• Gap Identification and Remediation Plans: Completing self-audits allows organizations to determine where their administrative, physical, and technical safeguards are lacking so they may develop remediation plans to close gaps.
  • Policies and Procedures: These must be customized to apply directly to your business practices. Policies and procedures must be reviewed annually to account for any changes in the way you do business. Policies and procedures dictate the proper uses and disclosures of PHI to ensure that your organization and employees are adhering to the minimum necessary standard.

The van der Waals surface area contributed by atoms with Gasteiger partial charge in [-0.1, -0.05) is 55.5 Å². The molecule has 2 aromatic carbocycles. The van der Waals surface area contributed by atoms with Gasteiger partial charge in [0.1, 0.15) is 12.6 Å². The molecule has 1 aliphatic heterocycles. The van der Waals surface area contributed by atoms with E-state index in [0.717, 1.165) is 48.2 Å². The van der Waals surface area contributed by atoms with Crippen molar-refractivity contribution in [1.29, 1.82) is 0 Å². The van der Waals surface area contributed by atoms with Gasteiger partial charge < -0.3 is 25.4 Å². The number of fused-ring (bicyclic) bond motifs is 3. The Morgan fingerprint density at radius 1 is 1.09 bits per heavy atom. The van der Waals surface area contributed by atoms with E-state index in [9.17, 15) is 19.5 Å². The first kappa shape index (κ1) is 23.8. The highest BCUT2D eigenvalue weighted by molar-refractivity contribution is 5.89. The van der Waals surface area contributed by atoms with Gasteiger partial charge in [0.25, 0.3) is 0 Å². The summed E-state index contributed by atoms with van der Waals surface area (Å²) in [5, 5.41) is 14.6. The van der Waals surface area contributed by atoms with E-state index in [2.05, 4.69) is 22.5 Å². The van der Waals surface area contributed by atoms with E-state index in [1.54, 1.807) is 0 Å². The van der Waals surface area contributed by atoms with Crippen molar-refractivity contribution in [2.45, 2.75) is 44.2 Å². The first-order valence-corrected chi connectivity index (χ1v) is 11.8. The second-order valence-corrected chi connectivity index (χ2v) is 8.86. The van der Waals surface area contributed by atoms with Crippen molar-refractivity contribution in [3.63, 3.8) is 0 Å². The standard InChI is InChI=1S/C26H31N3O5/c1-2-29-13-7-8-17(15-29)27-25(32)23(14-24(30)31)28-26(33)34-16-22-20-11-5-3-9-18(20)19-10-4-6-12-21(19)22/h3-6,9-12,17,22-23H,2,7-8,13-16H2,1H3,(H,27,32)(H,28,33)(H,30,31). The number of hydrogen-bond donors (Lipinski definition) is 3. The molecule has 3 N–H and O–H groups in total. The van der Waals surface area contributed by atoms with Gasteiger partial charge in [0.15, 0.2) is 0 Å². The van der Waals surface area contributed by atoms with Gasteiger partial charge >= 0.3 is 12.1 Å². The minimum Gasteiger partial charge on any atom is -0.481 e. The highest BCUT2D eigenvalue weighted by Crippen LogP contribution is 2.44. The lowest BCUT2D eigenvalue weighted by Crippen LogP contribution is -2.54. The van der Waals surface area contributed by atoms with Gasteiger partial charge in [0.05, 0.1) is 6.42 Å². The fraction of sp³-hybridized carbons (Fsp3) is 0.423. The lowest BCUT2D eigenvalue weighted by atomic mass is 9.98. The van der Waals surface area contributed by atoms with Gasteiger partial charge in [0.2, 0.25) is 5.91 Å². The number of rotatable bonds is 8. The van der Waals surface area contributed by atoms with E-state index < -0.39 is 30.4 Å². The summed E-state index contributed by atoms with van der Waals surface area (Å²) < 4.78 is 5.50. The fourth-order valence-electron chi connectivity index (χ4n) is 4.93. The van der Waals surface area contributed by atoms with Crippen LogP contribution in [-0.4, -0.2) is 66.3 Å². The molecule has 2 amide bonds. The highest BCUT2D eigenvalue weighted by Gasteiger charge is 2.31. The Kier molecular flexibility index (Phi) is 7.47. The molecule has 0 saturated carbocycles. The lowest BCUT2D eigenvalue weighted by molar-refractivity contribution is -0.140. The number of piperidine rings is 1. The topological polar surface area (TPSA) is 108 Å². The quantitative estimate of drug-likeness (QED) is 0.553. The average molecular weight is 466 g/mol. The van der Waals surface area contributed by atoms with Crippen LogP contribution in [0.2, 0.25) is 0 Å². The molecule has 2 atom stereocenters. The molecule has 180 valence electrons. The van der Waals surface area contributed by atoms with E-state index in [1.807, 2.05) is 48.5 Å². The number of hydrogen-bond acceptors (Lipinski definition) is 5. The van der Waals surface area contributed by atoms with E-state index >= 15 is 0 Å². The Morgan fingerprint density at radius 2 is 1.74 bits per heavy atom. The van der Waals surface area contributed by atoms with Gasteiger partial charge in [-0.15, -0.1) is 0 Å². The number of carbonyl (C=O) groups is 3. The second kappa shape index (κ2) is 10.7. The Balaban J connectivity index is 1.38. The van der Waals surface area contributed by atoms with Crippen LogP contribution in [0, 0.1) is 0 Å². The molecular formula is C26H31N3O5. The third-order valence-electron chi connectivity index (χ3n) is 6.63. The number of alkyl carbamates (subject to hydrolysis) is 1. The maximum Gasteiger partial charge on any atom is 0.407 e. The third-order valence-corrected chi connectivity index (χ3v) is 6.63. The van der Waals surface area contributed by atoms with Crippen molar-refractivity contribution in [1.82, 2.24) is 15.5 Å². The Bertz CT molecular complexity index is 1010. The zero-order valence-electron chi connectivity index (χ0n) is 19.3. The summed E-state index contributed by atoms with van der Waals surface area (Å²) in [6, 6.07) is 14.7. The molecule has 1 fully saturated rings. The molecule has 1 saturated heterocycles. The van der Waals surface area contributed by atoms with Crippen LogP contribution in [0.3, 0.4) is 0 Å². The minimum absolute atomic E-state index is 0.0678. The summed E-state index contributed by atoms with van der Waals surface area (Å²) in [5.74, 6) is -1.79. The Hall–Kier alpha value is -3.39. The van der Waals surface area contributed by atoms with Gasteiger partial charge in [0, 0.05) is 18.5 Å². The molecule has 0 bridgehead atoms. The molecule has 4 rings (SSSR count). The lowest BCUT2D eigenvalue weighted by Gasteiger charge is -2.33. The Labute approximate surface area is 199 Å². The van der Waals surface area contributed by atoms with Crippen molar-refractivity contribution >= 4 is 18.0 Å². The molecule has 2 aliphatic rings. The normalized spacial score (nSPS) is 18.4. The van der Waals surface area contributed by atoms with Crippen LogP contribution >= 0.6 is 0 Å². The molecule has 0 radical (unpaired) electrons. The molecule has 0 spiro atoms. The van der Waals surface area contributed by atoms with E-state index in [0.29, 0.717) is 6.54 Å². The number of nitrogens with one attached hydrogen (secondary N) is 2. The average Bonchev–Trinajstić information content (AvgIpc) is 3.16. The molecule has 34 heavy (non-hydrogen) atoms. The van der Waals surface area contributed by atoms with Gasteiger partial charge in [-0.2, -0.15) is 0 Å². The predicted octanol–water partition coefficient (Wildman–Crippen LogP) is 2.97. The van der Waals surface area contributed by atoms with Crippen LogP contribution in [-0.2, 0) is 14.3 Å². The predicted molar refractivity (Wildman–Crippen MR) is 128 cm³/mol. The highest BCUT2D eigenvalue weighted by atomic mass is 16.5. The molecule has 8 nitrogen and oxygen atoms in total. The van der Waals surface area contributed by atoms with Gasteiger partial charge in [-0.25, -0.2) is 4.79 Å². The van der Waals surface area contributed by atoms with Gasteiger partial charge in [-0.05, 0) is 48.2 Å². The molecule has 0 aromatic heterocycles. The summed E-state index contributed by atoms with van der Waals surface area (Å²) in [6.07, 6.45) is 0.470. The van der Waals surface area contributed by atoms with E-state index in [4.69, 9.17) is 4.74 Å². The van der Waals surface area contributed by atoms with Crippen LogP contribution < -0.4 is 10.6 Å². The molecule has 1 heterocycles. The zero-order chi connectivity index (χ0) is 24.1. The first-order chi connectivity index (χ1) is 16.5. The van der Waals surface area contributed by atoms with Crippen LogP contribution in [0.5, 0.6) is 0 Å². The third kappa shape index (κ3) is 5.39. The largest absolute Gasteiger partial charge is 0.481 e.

• Business Associate Management: When your business associate is breached, it is likely that your data can also be compromised. This is why covered entities must vet their business associates before working with them. The best way to do this is by sending them a vendor questionnaire. Similar to self-audits, a vendor questionnaire identifies gaps in the business associate’s safeguards so that they may be addressed with remediation efforts. Before working with the vendor, they must agree to implement remediation plans to address identified deficiencies. You must also have a signed business associate agreement (BAA) with each of your business associate vendors. A BAA is a legal document that dictates what protections the business associate is required to have in place. A BAA also mandates that each signing party agrees to be HIPAA compliant, and each party is responsible for maintaining their HIPAA compliance.